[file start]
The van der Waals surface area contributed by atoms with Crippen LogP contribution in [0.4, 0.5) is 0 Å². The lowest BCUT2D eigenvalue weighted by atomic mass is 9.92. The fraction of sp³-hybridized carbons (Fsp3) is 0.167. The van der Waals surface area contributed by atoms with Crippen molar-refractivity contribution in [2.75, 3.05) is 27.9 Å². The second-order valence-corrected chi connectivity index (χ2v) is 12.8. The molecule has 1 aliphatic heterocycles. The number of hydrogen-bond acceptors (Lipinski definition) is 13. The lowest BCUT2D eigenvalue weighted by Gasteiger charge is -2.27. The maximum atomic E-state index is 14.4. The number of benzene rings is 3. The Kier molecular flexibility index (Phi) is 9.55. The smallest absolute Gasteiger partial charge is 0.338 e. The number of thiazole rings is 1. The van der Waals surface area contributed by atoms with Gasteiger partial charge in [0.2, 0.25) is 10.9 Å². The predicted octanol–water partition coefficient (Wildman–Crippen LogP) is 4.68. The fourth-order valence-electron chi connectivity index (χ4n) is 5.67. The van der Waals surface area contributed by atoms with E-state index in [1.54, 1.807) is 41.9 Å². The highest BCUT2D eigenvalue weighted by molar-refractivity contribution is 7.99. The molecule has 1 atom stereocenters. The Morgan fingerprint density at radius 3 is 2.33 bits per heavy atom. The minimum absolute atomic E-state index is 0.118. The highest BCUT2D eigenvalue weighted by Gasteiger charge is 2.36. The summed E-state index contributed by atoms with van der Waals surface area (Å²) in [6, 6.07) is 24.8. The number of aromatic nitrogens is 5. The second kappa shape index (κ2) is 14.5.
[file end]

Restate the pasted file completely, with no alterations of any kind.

The van der Waals surface area contributed by atoms with Crippen LogP contribution in [0.4, 0.5) is 0 Å². The lowest BCUT2D eigenvalue weighted by atomic mass is 9.92. The fraction of sp³-hybridized carbons (Fsp3) is 0.167. The van der Waals surface area contributed by atoms with Crippen molar-refractivity contribution in [2.75, 3.05) is 27.9 Å². The second-order valence-corrected chi connectivity index (χ2v) is 12.8. The molecule has 1 aliphatic heterocycles. The number of hydrogen-bond acceptors (Lipinski definition) is 13. The lowest BCUT2D eigenvalue weighted by Gasteiger charge is -2.27. The maximum atomic E-state index is 14.4. The number of benzene rings is 3. The Kier molecular flexibility index (Phi) is 9.55. The smallest absolute Gasteiger partial charge is 0.338 e. The number of thiazole rings is 1. The van der Waals surface area contributed by atoms with Gasteiger partial charge in [0.2, 0.25) is 10.9 Å². The predicted octanol–water partition coefficient (Wildman–Crippen LogP) is 4.68. The fourth-order valence-electron chi connectivity index (χ4n) is 5.67. The van der Waals surface area contributed by atoms with E-state index in [1.54, 1.807) is 41.9 Å². The highest BCUT2D eigenvalue weighted by molar-refractivity contribution is 7.99. The molecule has 1 atom stereocenters. The Morgan fingerprint density at radius 3 is 2.33 bits per heavy atom. The minimum absolute atomic E-state index is 0.118. The highest BCUT2D eigenvalue weighted by Gasteiger charge is 2.36. The summed E-state index contributed by atoms with van der Waals surface area (Å²) in [6, 6.07) is 24.8. The number of aromatic nitrogens is 5. The second kappa shape index (κ2) is 14.5.